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Digital Earth Africa leans on AWS as it looks to scale

Read time 2min 50sec
Adam Lewis, MD of Digital Earth Africa.
Adam Lewis, MD of Digital Earth Africa.

The opening of the Amazon Web Services (AWS) Africa will boost Digital Earth Africa’s (DE Africa’s) efforts to deliver satellite imagery to African governments, businesses and researchers, to name a few.

This is according to Adam Lewis, MD of DE Africa, lauding the AWS regional data centres.

In April, AWS announced the opening of its AWS Africa (Cape Town) Region, and with this launch, AWS now spans 73 Availability Zones within 23 geographic regions around the world.

With the launch of the AWS Africa region, Lewis says access to data and information will happen at accelerated speeds and at more affordable storage costs.

“The cloud is indispensable to DE Africa because we need to be able to store, process and provide access to data for all of Africa, and we need that to be in an environment that is reliable, scalable and operational.

“We can leverage AWS’s advanced technologies to drive innovation while our data sits in local data centres. There is a growing trend of cloud adoption on the African continent, which will be accelerated by providers’ presence locally.”

Introduced last year February, DE Africa is an Earth observation organisation that takes satellite imagery specific to the continent’s land and seas, and translates it into easy to consume information for anyone to use.

The information, says DE Africa, can provide unique insights into a range of issues, including flooding, droughts, soils, coastal erosion, agriculture, forests and land use, water availability and quality, and changes to human settlements – all of which can be leveraged to monitor and manage Africa’s resources to address sustainability challenges that impact African societies.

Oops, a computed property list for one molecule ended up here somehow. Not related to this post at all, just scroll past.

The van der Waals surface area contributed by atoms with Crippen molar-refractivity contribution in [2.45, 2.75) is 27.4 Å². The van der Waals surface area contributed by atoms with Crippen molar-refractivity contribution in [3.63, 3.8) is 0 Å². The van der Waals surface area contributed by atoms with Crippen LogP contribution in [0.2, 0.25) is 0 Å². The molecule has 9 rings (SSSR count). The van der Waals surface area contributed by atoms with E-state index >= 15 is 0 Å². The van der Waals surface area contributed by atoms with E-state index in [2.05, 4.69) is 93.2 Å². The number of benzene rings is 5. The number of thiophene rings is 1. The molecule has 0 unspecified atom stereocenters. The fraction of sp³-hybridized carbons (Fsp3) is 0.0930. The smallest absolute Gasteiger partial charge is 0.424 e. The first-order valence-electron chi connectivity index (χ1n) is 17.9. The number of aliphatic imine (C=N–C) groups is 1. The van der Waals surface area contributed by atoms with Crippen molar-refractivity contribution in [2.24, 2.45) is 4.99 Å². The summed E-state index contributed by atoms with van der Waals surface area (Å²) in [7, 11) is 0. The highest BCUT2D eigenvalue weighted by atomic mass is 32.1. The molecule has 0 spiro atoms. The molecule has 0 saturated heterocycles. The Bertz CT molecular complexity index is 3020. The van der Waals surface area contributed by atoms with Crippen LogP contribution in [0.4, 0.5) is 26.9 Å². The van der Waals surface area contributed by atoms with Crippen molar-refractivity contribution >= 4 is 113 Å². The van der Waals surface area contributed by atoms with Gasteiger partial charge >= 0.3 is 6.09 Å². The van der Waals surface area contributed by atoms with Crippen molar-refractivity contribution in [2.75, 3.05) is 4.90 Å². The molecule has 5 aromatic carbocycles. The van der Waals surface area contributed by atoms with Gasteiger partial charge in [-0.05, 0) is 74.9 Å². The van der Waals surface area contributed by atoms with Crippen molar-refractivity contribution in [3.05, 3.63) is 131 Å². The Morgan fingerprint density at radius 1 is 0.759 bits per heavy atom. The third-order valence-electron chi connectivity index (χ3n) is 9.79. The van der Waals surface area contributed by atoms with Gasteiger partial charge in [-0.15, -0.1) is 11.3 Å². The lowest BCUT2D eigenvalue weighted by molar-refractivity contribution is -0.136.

However, there are challenges in this increasing role of data from satellites, according to Lewis.

“While Africa’s land surface has been well documented by satellites providing a rich source of high-quality data about the land and sea surface, the challenge is the ability to scale up or down, and compute and analyse this kind of data.

“We need to make the data easier to digest and translate into meaningful information, ultimately for sustainable decision-making.

“DE Africa needs to store petabytes of satellite data, operationally updated as the satellites capture new images. And have to operationally process the data to produce new information such as our water observations from space, and keep it up to date.”

According to Lewis, working with AWS will enable DE Africa to deliver a continental-scale platform that democratises the capacity to process and analyse satellite data in real-time.

“Through the use of a range of AWS’s services across computing power, storage and artificial intelligence, we’re able to extrapolate, analyse and store up to two petabytes of satellite data.

“This is all in ultra-high-definition within minutes of it being available – 800% faster than before, enabling prompt government environmental policy changes.

“Through the Amazon Sustainability Data Initiative, we are provided storage of large data for mission-critical workloads, including Copernicus Sentinel-2 and USGS Landsat satellite imagery in the new AWS Africa (Cape Town) Region,” he concludes.

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